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Turkey wary of NATO's decision to join fight against IS

Turkey didn't veto NATO’s decision to join the anti-Islamic State coalition in Syria and Iraq, but it does consider the move part of a plan to strengthen the Kurdish People’s Protection Units.

NATO, which has had problems successfully conducting missions in the post-Cold War era, is now heading to Iraq and Syria after dismantling Yugoslavia and abandoning Libya, and without coping with the Taliban in Afghanistan. Nevertheless, at its May 25 summit in Brussels, NATO decided to join the 68-nation anti-Islamic State (IS) coalition led by the United States.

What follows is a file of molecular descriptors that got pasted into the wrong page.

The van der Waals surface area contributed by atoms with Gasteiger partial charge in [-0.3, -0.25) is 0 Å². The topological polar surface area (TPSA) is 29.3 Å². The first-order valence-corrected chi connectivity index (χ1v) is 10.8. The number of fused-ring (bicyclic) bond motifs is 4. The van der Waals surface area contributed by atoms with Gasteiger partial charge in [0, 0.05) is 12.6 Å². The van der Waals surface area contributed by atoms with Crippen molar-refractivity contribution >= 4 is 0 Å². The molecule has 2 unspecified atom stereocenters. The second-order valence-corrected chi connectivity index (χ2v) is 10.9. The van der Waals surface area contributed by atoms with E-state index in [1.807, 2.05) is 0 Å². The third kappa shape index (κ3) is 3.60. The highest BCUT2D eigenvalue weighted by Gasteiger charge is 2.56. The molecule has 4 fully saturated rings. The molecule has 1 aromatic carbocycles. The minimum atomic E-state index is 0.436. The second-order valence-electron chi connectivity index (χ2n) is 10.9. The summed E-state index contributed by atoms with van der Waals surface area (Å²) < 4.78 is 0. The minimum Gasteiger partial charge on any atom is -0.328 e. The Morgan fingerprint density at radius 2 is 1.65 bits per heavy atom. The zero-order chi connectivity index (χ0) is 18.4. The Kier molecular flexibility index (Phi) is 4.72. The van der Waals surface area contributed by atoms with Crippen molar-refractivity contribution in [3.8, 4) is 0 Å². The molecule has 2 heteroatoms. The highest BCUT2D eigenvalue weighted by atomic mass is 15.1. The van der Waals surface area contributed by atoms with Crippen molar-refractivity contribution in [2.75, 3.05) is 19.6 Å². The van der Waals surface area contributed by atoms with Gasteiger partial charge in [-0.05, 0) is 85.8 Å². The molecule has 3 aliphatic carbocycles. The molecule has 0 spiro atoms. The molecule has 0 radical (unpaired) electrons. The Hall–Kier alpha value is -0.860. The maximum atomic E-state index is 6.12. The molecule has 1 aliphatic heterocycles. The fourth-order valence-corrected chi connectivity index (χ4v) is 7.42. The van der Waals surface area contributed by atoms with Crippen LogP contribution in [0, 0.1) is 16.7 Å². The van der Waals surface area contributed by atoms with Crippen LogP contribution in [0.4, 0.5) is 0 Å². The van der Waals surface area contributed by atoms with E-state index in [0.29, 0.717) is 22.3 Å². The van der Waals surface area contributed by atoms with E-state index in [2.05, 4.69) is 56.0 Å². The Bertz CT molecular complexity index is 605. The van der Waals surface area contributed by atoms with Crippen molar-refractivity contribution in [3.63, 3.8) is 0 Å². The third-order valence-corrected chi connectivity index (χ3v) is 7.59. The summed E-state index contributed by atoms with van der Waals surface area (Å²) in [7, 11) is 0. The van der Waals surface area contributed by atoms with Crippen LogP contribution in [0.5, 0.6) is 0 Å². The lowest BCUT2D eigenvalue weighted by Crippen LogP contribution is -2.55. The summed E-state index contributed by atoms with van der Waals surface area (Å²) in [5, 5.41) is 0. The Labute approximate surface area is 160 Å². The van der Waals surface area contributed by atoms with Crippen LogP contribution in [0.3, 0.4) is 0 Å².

According to NATO Secretary-General Jens Stoltenberg, the alliance will step up its reconnaissance with AWACS (airborne warning and control system) planes, provide more intelligence support for anti-IS operations, coordinate air operations over Iraq and Syria, and set up a special unit in its Brussels headquarters for intelligence and planning against terror. But NATO will not play a combatant role.

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